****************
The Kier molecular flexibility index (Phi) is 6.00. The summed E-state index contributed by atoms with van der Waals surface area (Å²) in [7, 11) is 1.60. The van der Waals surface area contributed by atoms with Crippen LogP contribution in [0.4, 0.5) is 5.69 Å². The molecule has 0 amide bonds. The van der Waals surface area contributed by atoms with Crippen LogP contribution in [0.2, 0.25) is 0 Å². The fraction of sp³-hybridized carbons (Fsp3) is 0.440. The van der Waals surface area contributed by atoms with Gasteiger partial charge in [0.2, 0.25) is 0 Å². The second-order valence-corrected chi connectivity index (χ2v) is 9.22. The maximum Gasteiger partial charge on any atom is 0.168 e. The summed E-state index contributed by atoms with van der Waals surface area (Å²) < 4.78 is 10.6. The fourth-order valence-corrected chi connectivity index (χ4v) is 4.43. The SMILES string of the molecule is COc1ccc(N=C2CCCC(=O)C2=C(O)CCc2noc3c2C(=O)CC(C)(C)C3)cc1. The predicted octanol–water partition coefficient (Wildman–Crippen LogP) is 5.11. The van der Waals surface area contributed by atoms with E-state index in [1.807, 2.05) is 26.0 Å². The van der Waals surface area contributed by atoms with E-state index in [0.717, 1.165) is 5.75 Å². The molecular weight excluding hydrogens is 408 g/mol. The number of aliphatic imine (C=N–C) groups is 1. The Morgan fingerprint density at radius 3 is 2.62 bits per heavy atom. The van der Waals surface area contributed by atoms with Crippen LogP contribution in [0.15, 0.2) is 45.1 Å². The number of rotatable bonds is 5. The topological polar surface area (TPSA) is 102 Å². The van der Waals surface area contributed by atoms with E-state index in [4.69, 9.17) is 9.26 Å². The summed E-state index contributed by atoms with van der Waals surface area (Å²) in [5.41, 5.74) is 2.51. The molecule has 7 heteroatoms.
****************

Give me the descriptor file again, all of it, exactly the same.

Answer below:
The Kier molecular flexibility index (Phi) is 6.00. The summed E-state index contributed by atoms with van der Waals surface area (Å²) in [7, 11) is 1.60. The van der Waals surface area contributed by atoms with Crippen LogP contribution in [0.4, 0.5) is 5.69 Å². The molecule has 0 amide bonds. The van der Waals surface area contributed by atoms with Crippen LogP contribution in [0.2, 0.25) is 0 Å². The fraction of sp³-hybridized carbons (Fsp3) is 0.440. The van der Waals surface area contributed by atoms with Gasteiger partial charge in [0.2, 0.25) is 0 Å². The second-order valence-corrected chi connectivity index (χ2v) is 9.22. The maximum Gasteiger partial charge on any atom is 0.168 e. The summed E-state index contributed by atoms with van der Waals surface area (Å²) < 4.78 is 10.6. The fourth-order valence-corrected chi connectivity index (χ4v) is 4.43. The SMILES string of the molecule is COc1ccc(N=C2CCCC(=O)C2=C(O)CCc2noc3c2C(=O)CC(C)(C)C3)cc1. The predicted octanol–water partition coefficient (Wildman–Crippen LogP) is 5.11. The van der Waals surface area contributed by atoms with E-state index in [1.807, 2.05) is 26.0 Å². The van der Waals surface area contributed by atoms with E-state index in [0.717, 1.165) is 5.75 Å². The molecular weight excluding hydrogens is 408 g/mol. The number of aliphatic imine (C=N–C) groups is 1. The Morgan fingerprint density at radius 3 is 2.62 bits per heavy atom. The van der Waals surface area contributed by atoms with Crippen LogP contribution in [0.15, 0.2) is 45.1 Å². The number of rotatable bonds is 5. The topological polar surface area (TPSA) is 102 Å². The van der Waals surface area contributed by atoms with E-state index in [4.69, 9.17) is 9.26 Å². The summed E-state index contributed by atoms with van der Waals surface area (Å²) in [5.41, 5.74) is 2.51. The molecule has 7 heteroatoms.